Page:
Fall Alaska Pt 1


Life-blood of the islands. I always seem to make friends with all the local kids – and their dogs. The kids on bikes here were convinced I was a cowboy, and a movie star. I levelled with them just before I left.

This is a very brief look back at last week’s Gambell blur. I want to get to sleep at a descent hour tonight, as tomorrow begins the five-day Searcher pelagic birding trip out of San Diego. I’m in Irvine tonight after chasing the much-appreciated Common Ringed Plover that showed up yesterday, an hour or so north of San Diego. More about the Plover at bottom of this short blog. After Uber-ing my way to Irvine from LAX last night, and to the Plover-gig this morning (my Australian drivers licence expired last week and I’m sweating on arrival of new one, as the rental car guys won’t cooperate in the mean time), I spent most of the day continuing in efforts to organise a four-day Hawaiian pelagic trip in mid October. This trip could yield totally insane results, but I seem to be stuck with only five brave participants – me included, and need for one more to share the big cost of getting a vessel out into those good waters.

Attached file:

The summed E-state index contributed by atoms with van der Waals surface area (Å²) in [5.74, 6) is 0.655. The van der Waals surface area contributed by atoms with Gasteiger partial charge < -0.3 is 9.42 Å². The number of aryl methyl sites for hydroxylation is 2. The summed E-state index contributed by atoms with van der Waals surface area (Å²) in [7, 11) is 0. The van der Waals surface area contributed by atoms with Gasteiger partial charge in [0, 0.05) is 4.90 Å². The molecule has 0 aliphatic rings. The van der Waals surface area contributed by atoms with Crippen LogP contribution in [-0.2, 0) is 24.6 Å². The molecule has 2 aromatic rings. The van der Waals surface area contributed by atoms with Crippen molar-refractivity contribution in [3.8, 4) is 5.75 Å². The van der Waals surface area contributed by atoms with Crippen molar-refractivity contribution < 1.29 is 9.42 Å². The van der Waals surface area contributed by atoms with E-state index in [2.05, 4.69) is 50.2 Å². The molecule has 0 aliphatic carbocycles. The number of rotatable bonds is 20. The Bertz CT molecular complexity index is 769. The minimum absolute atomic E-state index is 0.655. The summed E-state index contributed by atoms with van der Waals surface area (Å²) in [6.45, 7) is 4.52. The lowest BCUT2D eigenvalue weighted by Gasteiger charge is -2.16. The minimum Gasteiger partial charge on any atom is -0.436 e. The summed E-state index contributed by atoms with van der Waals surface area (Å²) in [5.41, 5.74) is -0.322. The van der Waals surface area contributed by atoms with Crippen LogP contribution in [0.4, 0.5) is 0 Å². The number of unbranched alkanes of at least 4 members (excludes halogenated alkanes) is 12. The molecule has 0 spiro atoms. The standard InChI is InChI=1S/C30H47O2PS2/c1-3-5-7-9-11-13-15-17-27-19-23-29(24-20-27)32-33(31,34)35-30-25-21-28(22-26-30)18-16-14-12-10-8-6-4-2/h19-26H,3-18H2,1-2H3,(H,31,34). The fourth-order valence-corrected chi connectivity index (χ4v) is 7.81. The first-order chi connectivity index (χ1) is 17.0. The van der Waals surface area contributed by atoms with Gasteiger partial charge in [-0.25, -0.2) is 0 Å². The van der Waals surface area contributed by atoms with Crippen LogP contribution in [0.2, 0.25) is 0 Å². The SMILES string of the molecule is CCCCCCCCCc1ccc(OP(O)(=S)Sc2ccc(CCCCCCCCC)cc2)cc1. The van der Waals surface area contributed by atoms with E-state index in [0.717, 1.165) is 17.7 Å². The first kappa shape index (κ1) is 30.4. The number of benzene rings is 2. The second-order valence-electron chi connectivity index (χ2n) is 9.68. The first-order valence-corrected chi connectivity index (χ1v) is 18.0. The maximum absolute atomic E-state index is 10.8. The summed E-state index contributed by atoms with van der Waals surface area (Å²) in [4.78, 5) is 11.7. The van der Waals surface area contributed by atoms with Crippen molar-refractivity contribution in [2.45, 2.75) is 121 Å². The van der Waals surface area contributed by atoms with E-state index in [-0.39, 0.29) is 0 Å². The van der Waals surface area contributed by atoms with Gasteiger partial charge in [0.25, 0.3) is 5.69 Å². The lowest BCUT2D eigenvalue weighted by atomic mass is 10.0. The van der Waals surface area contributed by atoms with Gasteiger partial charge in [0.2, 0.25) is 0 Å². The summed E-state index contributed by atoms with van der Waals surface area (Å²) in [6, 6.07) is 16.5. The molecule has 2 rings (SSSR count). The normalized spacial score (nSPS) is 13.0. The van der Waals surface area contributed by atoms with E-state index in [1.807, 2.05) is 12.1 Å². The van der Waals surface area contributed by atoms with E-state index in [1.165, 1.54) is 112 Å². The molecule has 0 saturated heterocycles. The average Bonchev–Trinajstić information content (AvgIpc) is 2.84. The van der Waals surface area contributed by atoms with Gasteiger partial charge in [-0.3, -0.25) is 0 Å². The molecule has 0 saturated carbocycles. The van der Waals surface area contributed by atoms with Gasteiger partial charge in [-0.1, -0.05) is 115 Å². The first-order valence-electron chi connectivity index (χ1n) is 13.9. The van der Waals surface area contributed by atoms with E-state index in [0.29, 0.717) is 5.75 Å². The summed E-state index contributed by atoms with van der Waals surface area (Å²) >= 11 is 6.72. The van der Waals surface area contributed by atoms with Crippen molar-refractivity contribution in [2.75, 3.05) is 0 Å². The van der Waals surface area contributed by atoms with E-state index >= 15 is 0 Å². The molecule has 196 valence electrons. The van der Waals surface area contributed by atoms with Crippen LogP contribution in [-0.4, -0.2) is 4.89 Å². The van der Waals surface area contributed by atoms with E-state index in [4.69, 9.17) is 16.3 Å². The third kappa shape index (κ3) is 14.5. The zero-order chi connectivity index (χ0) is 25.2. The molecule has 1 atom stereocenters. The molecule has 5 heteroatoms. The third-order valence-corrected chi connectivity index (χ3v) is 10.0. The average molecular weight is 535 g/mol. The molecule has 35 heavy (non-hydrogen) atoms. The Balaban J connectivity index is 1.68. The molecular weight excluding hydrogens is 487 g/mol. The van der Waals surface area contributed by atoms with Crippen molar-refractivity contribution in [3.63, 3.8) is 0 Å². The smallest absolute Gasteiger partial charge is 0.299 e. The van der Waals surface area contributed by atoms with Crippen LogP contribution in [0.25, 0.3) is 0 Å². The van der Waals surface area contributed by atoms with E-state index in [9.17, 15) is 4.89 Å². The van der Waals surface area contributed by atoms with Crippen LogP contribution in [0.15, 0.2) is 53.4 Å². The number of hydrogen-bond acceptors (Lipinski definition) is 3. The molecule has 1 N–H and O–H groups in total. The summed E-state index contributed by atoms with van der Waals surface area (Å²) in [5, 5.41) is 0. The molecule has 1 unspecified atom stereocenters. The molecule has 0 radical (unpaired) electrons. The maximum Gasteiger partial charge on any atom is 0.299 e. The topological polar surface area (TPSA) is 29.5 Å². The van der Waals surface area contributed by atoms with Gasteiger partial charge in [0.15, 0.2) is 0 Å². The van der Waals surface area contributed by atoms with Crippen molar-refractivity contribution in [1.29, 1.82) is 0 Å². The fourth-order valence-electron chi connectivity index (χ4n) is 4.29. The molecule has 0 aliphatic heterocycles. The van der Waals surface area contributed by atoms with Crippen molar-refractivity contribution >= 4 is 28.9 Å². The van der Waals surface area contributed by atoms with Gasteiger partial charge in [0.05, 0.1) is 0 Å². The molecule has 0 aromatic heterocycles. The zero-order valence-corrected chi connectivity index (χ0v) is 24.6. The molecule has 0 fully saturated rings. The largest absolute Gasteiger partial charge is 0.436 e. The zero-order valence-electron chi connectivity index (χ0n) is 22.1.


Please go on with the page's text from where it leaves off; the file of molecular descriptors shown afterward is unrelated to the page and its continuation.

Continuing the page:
I think of Gambell with a certain amount of fear and loathing, not having had the best of times there in 2016, spending six weeks adding only a very few species due to poorly oriented winds that refused to blow vagrants in from the Asian migratory flyway to the east. There were other distressing circumstances that fall that wouldn’t be an issue this time – but still…

I’d initially organised a Gambell Old Town ‘house’, but on presentation, and after a group of kids just walked in through the unlatchable door, I moved into the Lodge. Not cheap, but with doors, toilets, showers, and heating, there really wasn’t any choice.


My digs for the week looked pretty OK from the outside. But the bungie-cord door latch should have been a giveaway.


This is the inside of my surprisingly expensive home. That’s the real front door leaning against a wall. And yep, that’s the toilet in the middle. No water, shower, or functional heating. So I piked out and moved to the traditional birders’ accommodation ‘the Lodge’, which I hadn’t expected would have a room available during peak birding season. But it turns out I’m early for the season’s commencement – and had the island to myself for my first three days – and practically the entire lodge during my whole stay. Things do seem to work out.



One of the best things about Gambell, besides the birds of course, is the Yupik people – who I admire in many ways. But the next best thing is  the dogs. The village has a long history of dog ownership, which until not so many decades ago related mainly to pulling sleds. Current breeds are starting to stray out of any such potential for work, but they are still much loved. I always end up making friends with many of them. This foursome were initially very aloof, but by the end of my stay, each sweep I made of the Old Town boneyard brought them bounding with wagging tails.


A view from Old Town boneyard.


Abandoned structure of whale bone construction.